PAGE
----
Writer Phil Baines is professor of typography at Central St Martins, University of the Arts in London so it is hardly surprising that his text involves the technical principles of reproduction and design, although it may be a slight disappointment to anyone whose memories of Puffin Books are bound up in images which have never been forgotten.
The almost immediate success of Allan Lane and his brothers in setting up Penguin paperbacks in 1935 meant that the company was in a strong position in 1940 when paper rationing was based on the amounts used in the year before the outbreak of the Second World War. Even so, it is remarkable that Penguin decided to devote so many of its resources, at a time of considerable difficulties in the publishing business, to the production of material for children and at a level which reflects the best of British graphic design and illustration.
Children, especially very young children, have no standards by which to differentiate what is good from what is mediocre. As a publisher Allan Lane was determined to establish very high standards with the introduction of what Baines calls “colourful outsiders: With the Puffin titles, the illustrator is central, and particularly dominant for the first 20 years”.
Influenced by children’s books from Russia and France and by advances in technique which could reduce the cost of production and give a more faithful representation of the work of the artist, editor Noel Carrington took his idea for the publication of explanatory texts with strong illustrations to Allan Lane. Accepting these proposals, Lane stipulated that the books should cost no more than six pence. Even the outbreak of the war did not deter him. He wrote to Carrington, “Evacuated children are going to need books more than ever, especially your kind on farming and natural history. Let us plan to get out half a dozen as soon as we can.”
The Puffin logo followed on the company’s existing brands of Penguin and Pelican, and quickly assumed an equally dominant character within its market. That market was to change, of course, but the initial titles reflected the imperatives of the times: War on Land, War at Sea, War in the Air and — especially geared towards the city children bewildered by rural Britain — On the Farm.
The titles which followed over the next five years included such picture books series as Animals of the Countryside. Well written, with clarity as the defining goal, these books involved a number of specialist authors; their particular visual quality, however, depended not only on the continuing simplification of artwork techniques but on the quality of the artists themselves. CF Tunnicliffe, Lionel Edwards, Paxton Chadwick — illustrators such as these brought Puffin an appreciative readership through different styles.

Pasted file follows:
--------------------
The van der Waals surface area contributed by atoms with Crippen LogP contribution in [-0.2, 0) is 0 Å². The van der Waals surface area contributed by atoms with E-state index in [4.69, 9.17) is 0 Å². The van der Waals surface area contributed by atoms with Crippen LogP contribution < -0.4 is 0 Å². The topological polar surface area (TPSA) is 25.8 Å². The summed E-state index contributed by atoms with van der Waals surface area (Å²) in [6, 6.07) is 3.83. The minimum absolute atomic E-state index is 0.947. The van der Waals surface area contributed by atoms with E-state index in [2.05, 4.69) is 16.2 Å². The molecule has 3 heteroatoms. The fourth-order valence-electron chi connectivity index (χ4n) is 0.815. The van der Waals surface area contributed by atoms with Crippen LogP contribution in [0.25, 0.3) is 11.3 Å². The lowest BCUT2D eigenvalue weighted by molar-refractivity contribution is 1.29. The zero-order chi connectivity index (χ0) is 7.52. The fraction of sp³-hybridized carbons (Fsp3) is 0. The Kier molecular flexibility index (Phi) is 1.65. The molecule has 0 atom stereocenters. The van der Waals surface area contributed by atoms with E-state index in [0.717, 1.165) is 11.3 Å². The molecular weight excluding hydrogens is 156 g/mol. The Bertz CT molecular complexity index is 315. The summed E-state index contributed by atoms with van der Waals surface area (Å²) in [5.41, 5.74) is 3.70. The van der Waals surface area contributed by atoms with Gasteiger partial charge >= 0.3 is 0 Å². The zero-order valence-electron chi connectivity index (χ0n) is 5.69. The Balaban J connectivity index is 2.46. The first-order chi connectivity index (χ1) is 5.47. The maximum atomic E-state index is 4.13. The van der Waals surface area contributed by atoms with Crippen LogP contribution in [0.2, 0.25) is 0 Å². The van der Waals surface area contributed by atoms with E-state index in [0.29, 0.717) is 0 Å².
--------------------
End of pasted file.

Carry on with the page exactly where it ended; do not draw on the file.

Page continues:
But even in those dire times Puffin found room for a character, and an artist, who would become stalwarts of the firm: Orlando the Marmalade Cat made his appearance there in 1941, and writer and illustrator Kathleen Hale’s work for Puffin only ended after 18 titles and 30 years.
The informative and downright educational publications continued, from ABCs to woodwork, sailing, history, motor mechanics, armour, adventure, prehistoric life, etc.
The Baby Puffins appeared in 1943 and 1944 respectively but when what were called ‘story books’ began in 1941 (with ‘Worsel Gummidge’ by Barbara Euphan Todd) the cover illustrations were restricted, as indeed were the books themselves as the editors at Puffin wanted only to present paperback editions of the best new titles.
The insistence on quality, while it reduced production, ensured the Puffin tradition of books which last a lifetime in the memory although it also cost the company some potential profits: among the rejected writers were Enid Blyton and JRR Tolkien whom, according to Baines, were felt to be “less than worthy of publication by Puffin”. (Tolkien was retrieved later.)
Lettering, now an art almost ignored in public signage and illustration, was a crucial fixative for the pictures which lured young readers into what were often challenging texts. It seems to have been lost altogether in the later photographic cover designs, but there was a time when it was part of the illustrator’s own register. That register however expanded to a degree which seems not to have been hindered by the economic and political changes of the last seven decades, not least within Allan Lane, Penguin and Puffin themselves.
A companion piece to Penguin by Design by the same author, this book is a delight to the visual memory as well as a valuable example of a company which takes seriously the right of children to the best in literature and art.